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West Estonian Archipelago

The West Estonian Archipelago is a group of islands located in the eastern part of the Baltic Sea. Its area is 3933 km2, with a population of about 46000. The archipelago is separated from mainland Estonia by the Sea of Muhu and from the Courland Peninsula in Latvia by the Gulf of Riga.

The largest islands in the archipelago are Saaremaa, Hiiumaa, Muhu, and Vormsi.


The history of human settlement in the archipelago dates back thousands of years. The earliest mentions of the inhabitants of the region date back to the Roman era. Throughout history, the West Estonian archipelago has experienced close interaction with neighboring cultures and powers. Primarily originating from Scandinavia, the Vikings embarked on sea voyages, leaving their mark on local communities. With the expansion of trade routes and maritime activities, the archipelago became a significant crossroads for regional trade.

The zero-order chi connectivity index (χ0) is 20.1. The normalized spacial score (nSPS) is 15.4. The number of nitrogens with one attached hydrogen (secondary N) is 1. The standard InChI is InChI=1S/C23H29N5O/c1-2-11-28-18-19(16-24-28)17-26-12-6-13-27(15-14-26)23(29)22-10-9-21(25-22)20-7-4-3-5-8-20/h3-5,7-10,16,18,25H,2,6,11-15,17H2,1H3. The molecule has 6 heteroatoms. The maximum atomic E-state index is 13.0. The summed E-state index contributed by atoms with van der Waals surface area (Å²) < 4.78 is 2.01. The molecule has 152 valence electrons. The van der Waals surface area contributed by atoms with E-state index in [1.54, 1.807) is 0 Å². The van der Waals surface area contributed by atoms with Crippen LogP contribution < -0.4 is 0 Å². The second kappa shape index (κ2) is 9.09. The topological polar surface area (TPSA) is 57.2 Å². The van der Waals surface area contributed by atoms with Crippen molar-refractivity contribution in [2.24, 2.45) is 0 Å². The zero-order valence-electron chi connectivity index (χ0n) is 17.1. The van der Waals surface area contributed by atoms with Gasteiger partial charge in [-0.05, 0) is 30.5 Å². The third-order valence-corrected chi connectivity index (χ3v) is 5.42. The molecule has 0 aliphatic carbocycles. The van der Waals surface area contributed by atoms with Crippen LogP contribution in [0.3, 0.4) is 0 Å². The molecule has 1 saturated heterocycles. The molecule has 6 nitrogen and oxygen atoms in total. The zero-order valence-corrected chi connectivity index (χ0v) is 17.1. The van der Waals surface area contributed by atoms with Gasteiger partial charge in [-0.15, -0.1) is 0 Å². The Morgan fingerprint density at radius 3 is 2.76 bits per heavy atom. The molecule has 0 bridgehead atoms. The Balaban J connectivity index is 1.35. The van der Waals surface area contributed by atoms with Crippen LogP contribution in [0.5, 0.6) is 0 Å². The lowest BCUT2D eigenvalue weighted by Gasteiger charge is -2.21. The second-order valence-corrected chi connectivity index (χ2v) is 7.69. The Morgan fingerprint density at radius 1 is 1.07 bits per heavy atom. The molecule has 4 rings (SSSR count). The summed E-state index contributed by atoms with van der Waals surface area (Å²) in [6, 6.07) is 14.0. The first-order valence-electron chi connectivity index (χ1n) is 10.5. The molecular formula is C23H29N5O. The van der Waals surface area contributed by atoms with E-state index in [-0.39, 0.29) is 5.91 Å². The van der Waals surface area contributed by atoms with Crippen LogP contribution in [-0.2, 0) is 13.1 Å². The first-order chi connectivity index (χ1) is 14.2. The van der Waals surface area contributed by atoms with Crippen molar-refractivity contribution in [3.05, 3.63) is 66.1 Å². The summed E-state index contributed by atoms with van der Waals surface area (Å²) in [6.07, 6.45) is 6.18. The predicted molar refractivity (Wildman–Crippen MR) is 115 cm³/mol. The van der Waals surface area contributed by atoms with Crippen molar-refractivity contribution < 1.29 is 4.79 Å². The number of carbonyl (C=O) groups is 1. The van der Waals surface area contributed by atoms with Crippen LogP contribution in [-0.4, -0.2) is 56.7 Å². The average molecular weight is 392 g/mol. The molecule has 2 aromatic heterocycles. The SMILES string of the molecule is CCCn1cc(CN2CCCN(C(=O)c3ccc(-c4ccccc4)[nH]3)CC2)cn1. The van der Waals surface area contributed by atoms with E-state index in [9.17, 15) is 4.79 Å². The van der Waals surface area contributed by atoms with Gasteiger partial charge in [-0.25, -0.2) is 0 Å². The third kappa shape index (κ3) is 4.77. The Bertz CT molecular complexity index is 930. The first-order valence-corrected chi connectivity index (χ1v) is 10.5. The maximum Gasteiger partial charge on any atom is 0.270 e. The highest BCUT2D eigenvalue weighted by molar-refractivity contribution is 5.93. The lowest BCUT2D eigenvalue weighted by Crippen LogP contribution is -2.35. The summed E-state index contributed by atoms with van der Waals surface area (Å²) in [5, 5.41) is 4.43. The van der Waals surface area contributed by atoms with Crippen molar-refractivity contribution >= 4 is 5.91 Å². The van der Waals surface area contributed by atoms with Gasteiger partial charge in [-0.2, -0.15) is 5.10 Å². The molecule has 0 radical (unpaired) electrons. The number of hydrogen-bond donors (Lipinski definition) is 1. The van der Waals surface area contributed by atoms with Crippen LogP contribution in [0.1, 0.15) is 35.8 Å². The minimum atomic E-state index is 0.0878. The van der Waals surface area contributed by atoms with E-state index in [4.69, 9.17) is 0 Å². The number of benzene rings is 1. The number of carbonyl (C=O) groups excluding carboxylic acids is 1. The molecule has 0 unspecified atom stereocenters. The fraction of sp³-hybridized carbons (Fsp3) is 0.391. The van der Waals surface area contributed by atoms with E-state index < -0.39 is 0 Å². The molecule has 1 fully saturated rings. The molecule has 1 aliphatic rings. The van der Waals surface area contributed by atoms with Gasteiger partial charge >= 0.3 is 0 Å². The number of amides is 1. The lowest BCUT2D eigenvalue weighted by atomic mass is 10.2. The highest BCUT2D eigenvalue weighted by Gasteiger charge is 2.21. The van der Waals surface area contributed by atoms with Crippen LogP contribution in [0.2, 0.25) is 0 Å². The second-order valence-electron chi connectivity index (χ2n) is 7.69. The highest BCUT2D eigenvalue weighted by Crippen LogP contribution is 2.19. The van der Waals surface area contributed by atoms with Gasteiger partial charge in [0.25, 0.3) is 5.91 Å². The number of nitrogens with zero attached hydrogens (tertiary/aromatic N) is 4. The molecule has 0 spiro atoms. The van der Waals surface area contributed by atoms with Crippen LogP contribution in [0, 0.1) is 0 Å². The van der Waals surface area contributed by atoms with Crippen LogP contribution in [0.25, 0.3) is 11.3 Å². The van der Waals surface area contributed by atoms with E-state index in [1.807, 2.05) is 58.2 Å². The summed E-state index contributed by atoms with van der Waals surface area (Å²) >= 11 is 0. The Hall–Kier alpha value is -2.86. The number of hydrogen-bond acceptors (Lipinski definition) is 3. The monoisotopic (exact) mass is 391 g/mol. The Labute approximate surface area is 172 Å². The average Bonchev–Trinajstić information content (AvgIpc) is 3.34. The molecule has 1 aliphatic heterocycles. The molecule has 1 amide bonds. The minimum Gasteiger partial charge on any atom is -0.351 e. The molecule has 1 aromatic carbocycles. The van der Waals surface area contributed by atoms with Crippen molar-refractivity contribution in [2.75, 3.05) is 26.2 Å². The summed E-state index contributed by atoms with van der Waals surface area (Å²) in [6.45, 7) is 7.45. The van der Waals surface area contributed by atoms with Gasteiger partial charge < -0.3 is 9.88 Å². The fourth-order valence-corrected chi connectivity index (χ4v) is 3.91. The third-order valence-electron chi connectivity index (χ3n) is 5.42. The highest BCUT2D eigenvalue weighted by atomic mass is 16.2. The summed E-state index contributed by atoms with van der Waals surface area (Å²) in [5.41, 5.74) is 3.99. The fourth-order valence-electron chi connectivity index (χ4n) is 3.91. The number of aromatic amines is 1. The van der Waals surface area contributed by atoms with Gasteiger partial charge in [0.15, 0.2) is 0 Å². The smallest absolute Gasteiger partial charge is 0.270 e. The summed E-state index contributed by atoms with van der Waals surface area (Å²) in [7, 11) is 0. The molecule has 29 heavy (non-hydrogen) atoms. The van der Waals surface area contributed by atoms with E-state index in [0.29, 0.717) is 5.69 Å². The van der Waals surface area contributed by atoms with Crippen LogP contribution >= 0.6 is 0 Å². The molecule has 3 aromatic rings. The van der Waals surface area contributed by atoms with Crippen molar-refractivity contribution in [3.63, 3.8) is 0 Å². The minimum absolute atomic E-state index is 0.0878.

The West Estonian islands' distinctive and strong identity has developed due to a combination of insularity isolation and various cultural connections. Island residents take pride in local dialects, which helps them differentiate from their neighbors and fosters a strong sense of community even beyond the region. The development and deepening of the islands' folk culture, including the unique characteristics of traditional costumes, influenced by the insular location, differences in natural conditions, and resulting diverse economic activities. Strong Scandinavian influences, especially from Sweds who settled in coastal areas, have left their mark on the islands' traditional costumes and dialects. The majority of coastal Swedes lived on the islands of Vormsi and Ruhnu. Estonian Swedes are an indigenous minority in Estonia who have maintained their cultural identity.